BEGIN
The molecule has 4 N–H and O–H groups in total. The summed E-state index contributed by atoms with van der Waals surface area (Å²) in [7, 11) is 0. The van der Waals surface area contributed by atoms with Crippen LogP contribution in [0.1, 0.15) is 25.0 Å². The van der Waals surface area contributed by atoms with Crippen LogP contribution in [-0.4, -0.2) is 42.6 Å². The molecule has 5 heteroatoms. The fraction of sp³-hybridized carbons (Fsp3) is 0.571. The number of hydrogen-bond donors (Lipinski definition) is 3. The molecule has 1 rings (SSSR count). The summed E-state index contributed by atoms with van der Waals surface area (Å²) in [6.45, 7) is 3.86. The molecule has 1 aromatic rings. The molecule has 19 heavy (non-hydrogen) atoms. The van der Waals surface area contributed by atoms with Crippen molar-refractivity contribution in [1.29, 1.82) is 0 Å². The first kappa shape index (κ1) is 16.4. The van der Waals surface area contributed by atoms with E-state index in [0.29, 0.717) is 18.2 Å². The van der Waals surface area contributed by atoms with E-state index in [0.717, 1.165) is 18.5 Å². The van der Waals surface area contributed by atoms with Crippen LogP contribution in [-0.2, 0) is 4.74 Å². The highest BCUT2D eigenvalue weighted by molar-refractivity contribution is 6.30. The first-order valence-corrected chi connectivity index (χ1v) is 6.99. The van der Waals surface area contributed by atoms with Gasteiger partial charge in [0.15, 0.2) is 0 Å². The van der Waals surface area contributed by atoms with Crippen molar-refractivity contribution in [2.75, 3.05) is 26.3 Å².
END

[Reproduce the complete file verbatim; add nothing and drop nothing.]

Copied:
The molecule has 4 N–H and O–H groups in total. The summed E-state index contributed by atoms with van der Waals surface area (Å²) in [7, 11) is 0. The van der Waals surface area contributed by atoms with Crippen LogP contribution in [0.1, 0.15) is 25.0 Å². The van der Waals surface area contributed by atoms with Crippen LogP contribution in [-0.4, -0.2) is 42.6 Å². The molecule has 5 heteroatoms. The fraction of sp³-hybridized carbons (Fsp3) is 0.571. The number of hydrogen-bond donors (Lipinski definition) is 3. The molecule has 1 rings (SSSR count). The summed E-state index contributed by atoms with van der Waals surface area (Å²) in [6.45, 7) is 3.86. The molecule has 1 aromatic rings. The molecule has 19 heavy (non-hydrogen) atoms. The van der Waals surface area contributed by atoms with Crippen molar-refractivity contribution in [1.29, 1.82) is 0 Å². The first kappa shape index (κ1) is 16.4. The van der Waals surface area contributed by atoms with E-state index in [0.29, 0.717) is 18.2 Å². The van der Waals surface area contributed by atoms with E-state index in [0.717, 1.165) is 18.5 Å². The van der Waals surface area contributed by atoms with Crippen LogP contribution in [-0.2, 0) is 4.74 Å². The highest BCUT2D eigenvalue weighted by molar-refractivity contribution is 6.30. The first-order valence-corrected chi connectivity index (χ1v) is 6.99. The van der Waals surface area contributed by atoms with Gasteiger partial charge in [0.15, 0.2) is 0 Å². The van der Waals surface area contributed by atoms with Crippen molar-refractivity contribution in [2.75, 3.05) is 26.3 Å².